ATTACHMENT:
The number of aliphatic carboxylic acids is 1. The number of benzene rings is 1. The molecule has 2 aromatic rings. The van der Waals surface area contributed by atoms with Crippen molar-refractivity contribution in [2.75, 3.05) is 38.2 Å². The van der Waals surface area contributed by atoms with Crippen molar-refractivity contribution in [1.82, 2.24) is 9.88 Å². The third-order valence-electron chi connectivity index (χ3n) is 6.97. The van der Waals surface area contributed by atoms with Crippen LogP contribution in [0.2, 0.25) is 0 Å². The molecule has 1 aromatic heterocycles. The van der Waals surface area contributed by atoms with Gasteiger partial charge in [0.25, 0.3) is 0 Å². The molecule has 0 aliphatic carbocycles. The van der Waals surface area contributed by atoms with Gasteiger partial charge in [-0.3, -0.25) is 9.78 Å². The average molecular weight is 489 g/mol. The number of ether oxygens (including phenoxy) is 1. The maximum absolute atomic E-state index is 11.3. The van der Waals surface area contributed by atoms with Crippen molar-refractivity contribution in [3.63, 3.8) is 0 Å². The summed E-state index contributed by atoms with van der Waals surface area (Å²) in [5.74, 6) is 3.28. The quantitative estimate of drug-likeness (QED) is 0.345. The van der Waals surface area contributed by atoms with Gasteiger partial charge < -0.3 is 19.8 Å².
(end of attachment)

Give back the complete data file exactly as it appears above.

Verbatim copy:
The number of aliphatic carboxylic acids is 1. The number of benzene rings is 1. The molecule has 2 aromatic rings. The van der Waals surface area contributed by atoms with Crippen molar-refractivity contribution in [2.75, 3.05) is 38.2 Å². The van der Waals surface area contributed by atoms with Crippen molar-refractivity contribution in [1.82, 2.24) is 9.88 Å². The third-order valence-electron chi connectivity index (χ3n) is 6.97. The van der Waals surface area contributed by atoms with Crippen LogP contribution in [0.2, 0.25) is 0 Å². The molecule has 1 aromatic heterocycles. The van der Waals surface area contributed by atoms with Gasteiger partial charge in [0.25, 0.3) is 0 Å². The molecule has 0 aliphatic carbocycles. The van der Waals surface area contributed by atoms with Gasteiger partial charge in [-0.3, -0.25) is 9.78 Å². The average molecular weight is 489 g/mol. The number of ether oxygens (including phenoxy) is 1. The maximum absolute atomic E-state index is 11.3. The van der Waals surface area contributed by atoms with Crippen molar-refractivity contribution in [3.63, 3.8) is 0 Å². The summed E-state index contributed by atoms with van der Waals surface area (Å²) in [5.74, 6) is 3.28. The quantitative estimate of drug-likeness (QED) is 0.345. The van der Waals surface area contributed by atoms with Gasteiger partial charge < -0.3 is 19.8 Å².